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Roanoker Writes Guide for Men Supporting Women With Breast Cancer

John Anderson will appear on the Today Show Oct. 1
John Anderson will appear on the Today Show Oct. 1

The husband and wife team of John Anderson and Sharon Rappaport operate their creative agency, The Farm, from Roanoke, with business trips to their former home in New York as well.  Over the years a number of women in Anderson’s life, including his mother, wife and sister, have been diagnosed with breast cancer.  He also noticed that there weren’t enough resources available to the men dealing with the disease in a support role, at least resources he felt comfortable with.

“There was never a place for me to go,” said Anderson, who was given some brochures that overwhelmed him on the day he and Sharon both found out that she had cancer. “All I saw was white, blank paper,” he recalled.

So Anderson set out to write a how-to book for men and has just published “Stand By Her: A Breast Cancer Guide for Men.” He is scheduled to appear on NBC’s “Today Show,” on the morning of October 1 to talk about the book, and about what men can do to provide the right type of support for the women they love.

“Most men are not used to taking care of other people,” said Anderson, who once shaved his head as a show of support for his wife when she was going through the worst parts of chemotherapy. He recalls in “Stand By Her” the strange looks they received when pitching an ad campaign in the New York Knicks front office, both clean-shaven and looking like “Euro trash,” as he puts it.

“We’re not trained growing up, knowing how to let someone else’s needs go in front of ours,” notes Anderson about some of the acquired wisdom he hopes to impart in “Stand By Her.”  “We’re trained to be Alpha males and take over the work place, not necessarily the [hospital] waiting room.”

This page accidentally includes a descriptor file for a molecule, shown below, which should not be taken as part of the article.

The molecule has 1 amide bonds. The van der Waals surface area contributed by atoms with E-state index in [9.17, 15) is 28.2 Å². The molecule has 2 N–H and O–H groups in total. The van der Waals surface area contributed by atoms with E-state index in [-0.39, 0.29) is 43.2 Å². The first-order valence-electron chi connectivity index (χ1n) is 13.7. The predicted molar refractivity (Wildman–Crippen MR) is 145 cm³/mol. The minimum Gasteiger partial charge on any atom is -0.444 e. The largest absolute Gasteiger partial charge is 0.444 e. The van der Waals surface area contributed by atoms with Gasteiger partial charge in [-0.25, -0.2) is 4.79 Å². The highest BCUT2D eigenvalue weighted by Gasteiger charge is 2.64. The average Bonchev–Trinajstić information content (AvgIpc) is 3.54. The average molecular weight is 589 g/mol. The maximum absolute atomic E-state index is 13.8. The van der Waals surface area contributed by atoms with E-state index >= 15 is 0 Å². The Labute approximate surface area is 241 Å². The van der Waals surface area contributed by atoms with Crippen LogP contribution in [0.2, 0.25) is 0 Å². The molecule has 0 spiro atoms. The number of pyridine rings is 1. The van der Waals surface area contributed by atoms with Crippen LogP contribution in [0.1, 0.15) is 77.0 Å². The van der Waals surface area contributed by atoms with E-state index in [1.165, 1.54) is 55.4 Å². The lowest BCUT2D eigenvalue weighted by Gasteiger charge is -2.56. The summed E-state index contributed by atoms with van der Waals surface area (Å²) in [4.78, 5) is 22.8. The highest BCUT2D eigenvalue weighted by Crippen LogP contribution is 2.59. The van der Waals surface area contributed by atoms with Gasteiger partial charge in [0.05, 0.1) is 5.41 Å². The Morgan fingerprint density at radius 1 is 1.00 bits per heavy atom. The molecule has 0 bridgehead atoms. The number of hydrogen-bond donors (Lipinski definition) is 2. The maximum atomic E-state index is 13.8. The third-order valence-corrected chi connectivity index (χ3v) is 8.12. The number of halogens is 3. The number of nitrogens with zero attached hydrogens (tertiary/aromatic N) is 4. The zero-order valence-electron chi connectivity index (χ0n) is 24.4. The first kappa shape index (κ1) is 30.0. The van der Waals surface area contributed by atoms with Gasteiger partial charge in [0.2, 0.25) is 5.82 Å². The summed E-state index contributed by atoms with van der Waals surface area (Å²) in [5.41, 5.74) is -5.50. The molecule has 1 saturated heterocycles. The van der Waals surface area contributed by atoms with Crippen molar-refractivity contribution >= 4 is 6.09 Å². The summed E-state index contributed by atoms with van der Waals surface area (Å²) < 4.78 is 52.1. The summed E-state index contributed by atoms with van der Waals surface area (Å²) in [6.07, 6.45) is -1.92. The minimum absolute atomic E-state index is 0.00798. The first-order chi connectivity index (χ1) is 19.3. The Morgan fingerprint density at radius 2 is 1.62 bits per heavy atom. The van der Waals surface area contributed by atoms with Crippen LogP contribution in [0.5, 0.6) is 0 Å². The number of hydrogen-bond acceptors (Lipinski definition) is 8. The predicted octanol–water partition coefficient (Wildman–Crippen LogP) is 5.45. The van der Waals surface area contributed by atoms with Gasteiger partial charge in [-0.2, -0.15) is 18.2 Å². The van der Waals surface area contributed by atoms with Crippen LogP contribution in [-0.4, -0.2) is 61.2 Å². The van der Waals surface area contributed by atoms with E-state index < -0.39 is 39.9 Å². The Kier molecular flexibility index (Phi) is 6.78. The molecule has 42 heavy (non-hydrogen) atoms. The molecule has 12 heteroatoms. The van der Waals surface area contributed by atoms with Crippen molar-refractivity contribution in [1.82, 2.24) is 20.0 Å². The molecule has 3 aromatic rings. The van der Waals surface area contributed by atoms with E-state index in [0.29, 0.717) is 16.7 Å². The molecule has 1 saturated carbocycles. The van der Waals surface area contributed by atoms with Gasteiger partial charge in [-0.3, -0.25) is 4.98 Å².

While Rappaport had firm command of her treatment routine and options, according to her husband, other women may need more help in sorting through their game plan for dealing with cancer. Knowing how to provide that support is critical. “You have to react [to them], not act, to what their needs are…and follow their lead.” That’s hard for some men to do and one of the motivations for “Stand By Her.”

Men spend more time on average now then they did a generation ago with their families, so Anderson believes they can become more supportive when loved ones are stricken with breast cancer. “It’s just a relearning thing. I feel most if not all men have that [compassionate side] in them.”

In many cases it’s about realigning priorities, perhaps taking over more household duties while someone undergoes treatment for breast cancer. “There are benefits”, said Anderson: “In the long term, it can bring people closer together,” and “it makes you understand the real value of life, and what your values should be.”

See more on “Stand By Her” at In addition to his Oct. 1 “Today Show” spot, Anderson will appear locally at the Barnes & Noble Tanglewood Mall store on October 25th from 2-5 p.m.

By Gene Marrano
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